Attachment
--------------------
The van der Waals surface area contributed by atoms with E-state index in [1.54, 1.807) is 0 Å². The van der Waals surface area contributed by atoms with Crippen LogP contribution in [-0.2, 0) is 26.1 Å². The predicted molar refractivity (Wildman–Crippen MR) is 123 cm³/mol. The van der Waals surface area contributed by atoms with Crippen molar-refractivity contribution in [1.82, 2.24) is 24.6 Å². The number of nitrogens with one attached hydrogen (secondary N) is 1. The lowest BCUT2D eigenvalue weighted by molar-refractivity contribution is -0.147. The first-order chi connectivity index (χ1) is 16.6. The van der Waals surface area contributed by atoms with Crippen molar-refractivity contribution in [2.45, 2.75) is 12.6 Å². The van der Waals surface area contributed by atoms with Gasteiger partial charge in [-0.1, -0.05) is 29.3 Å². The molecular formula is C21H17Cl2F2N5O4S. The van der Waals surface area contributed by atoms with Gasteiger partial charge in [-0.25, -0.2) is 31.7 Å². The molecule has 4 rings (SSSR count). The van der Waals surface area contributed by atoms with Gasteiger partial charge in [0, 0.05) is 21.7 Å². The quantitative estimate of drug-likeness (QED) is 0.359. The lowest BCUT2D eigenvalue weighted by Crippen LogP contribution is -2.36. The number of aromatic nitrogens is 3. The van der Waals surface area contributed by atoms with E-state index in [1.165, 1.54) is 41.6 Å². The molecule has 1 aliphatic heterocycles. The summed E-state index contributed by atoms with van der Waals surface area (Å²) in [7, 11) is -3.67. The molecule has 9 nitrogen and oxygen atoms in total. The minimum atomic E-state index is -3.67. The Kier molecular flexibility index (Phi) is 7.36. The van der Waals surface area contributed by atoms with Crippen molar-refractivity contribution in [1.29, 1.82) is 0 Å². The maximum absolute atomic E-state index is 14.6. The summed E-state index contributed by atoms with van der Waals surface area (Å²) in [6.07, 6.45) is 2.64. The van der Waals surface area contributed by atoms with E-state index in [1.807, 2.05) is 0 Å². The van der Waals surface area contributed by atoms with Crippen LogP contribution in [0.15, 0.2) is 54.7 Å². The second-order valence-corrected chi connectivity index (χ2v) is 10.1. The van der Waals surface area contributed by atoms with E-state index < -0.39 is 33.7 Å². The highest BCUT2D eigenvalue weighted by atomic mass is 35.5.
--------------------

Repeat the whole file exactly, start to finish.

The van der Waals surface area contributed by atoms with E-state index in [1.54, 1.807) is 0 Å². The van der Waals surface area contributed by atoms with Crippen LogP contribution in [-0.2, 0) is 26.1 Å². The predicted molar refractivity (Wildman–Crippen MR) is 123 cm³/mol. The van der Waals surface area contributed by atoms with Crippen molar-refractivity contribution in [1.82, 2.24) is 24.6 Å². The number of nitrogens with one attached hydrogen (secondary N) is 1. The lowest BCUT2D eigenvalue weighted by molar-refractivity contribution is -0.147. The first-order chi connectivity index (χ1) is 16.6. The van der Waals surface area contributed by atoms with Crippen molar-refractivity contribution in [2.45, 2.75) is 12.6 Å². The van der Waals surface area contributed by atoms with Gasteiger partial charge in [-0.1, -0.05) is 29.3 Å². The molecular formula is C21H17Cl2F2N5O4S. The van der Waals surface area contributed by atoms with Gasteiger partial charge in [-0.25, -0.2) is 31.7 Å². The molecule has 4 rings (SSSR count). The van der Waals surface area contributed by atoms with Gasteiger partial charge in [0, 0.05) is 21.7 Å². The quantitative estimate of drug-likeness (QED) is 0.359. The lowest BCUT2D eigenvalue weighted by Crippen LogP contribution is -2.36. The number of aromatic nitrogens is 3. The van der Waals surface area contributed by atoms with E-state index in [1.165, 1.54) is 41.6 Å². The molecule has 1 aliphatic heterocycles. The summed E-state index contributed by atoms with van der Waals surface area (Å²) in [7, 11) is -3.67. The molecule has 9 nitrogen and oxygen atoms in total. The minimum atomic E-state index is -3.67. The Kier molecular flexibility index (Phi) is 7.36. The van der Waals surface area contributed by atoms with Crippen molar-refractivity contribution in [1.29, 1.82) is 0 Å². The maximum absolute atomic E-state index is 14.6. The summed E-state index contributed by atoms with van der Waals surface area (Å²) in [6.07, 6.45) is 2.64. The van der Waals surface area contributed by atoms with E-state index in [1.807, 2.05) is 0 Å². The van der Waals surface area contributed by atoms with Crippen LogP contribution in [0.15, 0.2) is 54.7 Å². The second-order valence-corrected chi connectivity index (χ2v) is 10.1. The van der Waals surface area contributed by atoms with E-state index < -0.39 is 33.7 Å². The highest BCUT2D eigenvalue weighted by atomic mass is 35.5.